Things have been way to serious around here lately.
Thanks halden, I fwd’d it to my all my teen grandkids. By coincidence I was busy writing a critique of Eminem’s new release “Recovery,” when I popped over here and saw your post. I give young MMathers credit for his word smithin but not his continued, over-cliché’d violent, misogyny/homophobia. Still, the first line of “I’m not afraid,” from “Recovery,” reads a bit like a Johnny Cash song.
“I’m not afraid to take a stand /
Everybody come take my hand /
We’ll walk this road together, through the storm /
Whatever weather, cold or warm /
Just let you know that, you’re not alone /
Hola if you feel that you’ve been down the same road.”
Later on it’s quickly back to bit%#h slappin ho’s etc, too bad. Maybe he’s off the white for now, but after a month in rehab he has yet to work out his traumatic potty training or mirror stage, a better title would have been,”méconnaissance.”
I’m sorry to break up the love fest, but I don’t feel like we should give all this credit to a verse that could have been written by Scott Stapp. I mean, read it. MM has written some fine stuff (and I will admit that regardless of what the lyrics his delivery is always incredible), but this just bad. This really strikes me as a perfect example of what Douglas Coupland termed “recreational slumming”. It’s like, “oh look at the cute little rapper-boy, talking about trying to be nice! Isn’t that just dear?!” There are some really good rappers out there with legitimately profound lyrics. It’s a discredit to hip-hop to call this anything but the schlock it is.
With the J.T. character on the still, I thought this was going to be a reprise of “Dick in a Box.” Sorta, I guess.
@Daniel: thanks for the Marshall Mathers reflections. Every once in a while I’m strangely rapt by Eminem’s rhymes. E.g., I find his stanza in “Airplanes 2″ quite affecting.
I’m glad to see you’re a fan of Lajoie too. I heartily encourage you to post “Radio Friendly Song” as well. It’s just too damn funny.
@ JKAS, yes on airplane 2, and what do you make of Lady GaGa’s “Telephone” with Beyonce? maybe compared with “Alejandro?” And why poison the dog?
That is the biggest question I have about the video.
Apropos GaGa’s “Telephone” video, don’t miss this piece by a feminist philosopher from Tufts:
Well Adam, I don’t want to get into a throwdown over M+M’s prosody. However after I wiki’d Stapp (didn’t recall him, and why should I?) all I can hear is M’s “I’m not afraid” to the melody of “With Arms Wide Open,” by Stapp. There goes my job with ‘Vibe’ magazine.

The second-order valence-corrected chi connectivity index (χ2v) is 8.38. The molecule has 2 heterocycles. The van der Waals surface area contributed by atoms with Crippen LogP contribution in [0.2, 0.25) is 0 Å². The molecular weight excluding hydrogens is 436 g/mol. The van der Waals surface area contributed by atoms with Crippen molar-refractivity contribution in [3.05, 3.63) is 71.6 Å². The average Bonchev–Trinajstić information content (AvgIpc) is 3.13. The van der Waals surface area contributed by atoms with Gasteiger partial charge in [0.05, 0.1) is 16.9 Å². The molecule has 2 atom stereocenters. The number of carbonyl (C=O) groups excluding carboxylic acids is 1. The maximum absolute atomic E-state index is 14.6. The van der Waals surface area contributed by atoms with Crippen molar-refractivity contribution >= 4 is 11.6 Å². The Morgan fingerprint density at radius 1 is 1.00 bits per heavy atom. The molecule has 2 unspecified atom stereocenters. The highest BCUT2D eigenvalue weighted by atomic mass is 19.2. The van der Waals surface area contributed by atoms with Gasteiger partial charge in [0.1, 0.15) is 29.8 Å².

Heh. Glad to ruin it for you.
This brings back memories of the totally awesome MTV movie and sitcom, 2gether: http://en.wikipedia.org/wiki/2ge%2Bher
Wow! this post has reminded me to ask….
Did you guys see that Rolling Stone is reviewing ‘The
Scandal: Theses of the New Apocalyptos’?
Check it out here.
Thanks Charlie, I read that critique by Bauer, and one passage stuck out for me, and surprisingly it is as relevant to this thread as it is to Nate’s insightful quote above! Lady Gaga says: “’Me embodying the position that I’m analyzing is the very thing that makes it so powerful.’ Of course, the more successful the embodiment, the less obvious the analytic part is. ‘“ Perhaps Nate saying something similar? “A world that is curved in upon itself, that is delusively ‘in itself,’ is “the world in the negative sense….’” That is, if Gaga’s mission is the ‘deconstruction of femininity and celebrity’ in order to embody transcendent ‘woman’ (and by her accounts it is) via a self-reflexive gesture of objectification that turns the capitalist body of sexualized spectacle in upon itself; Then (to tweak Debord a bit) Is the church the ‘worlding’ of the ‘world’ through the Spirit, until it materializes Christ? (in the Heideggerian sense of worlding?); rather than the Church, Churching the ‘world’ until it transcends its materiality through the Spirit? If so, I think Gaga’s done an impressive bit of theologizing in her video, and doing it while wearing nothing but silver pasties and a visqueen body suit!
@ Daniel, then. Time Magazine says: “Lady Gaga–Best theologian of 21st century.”
I wish angry American social commentary could look more like this. Raw, non commercial, no pasties:
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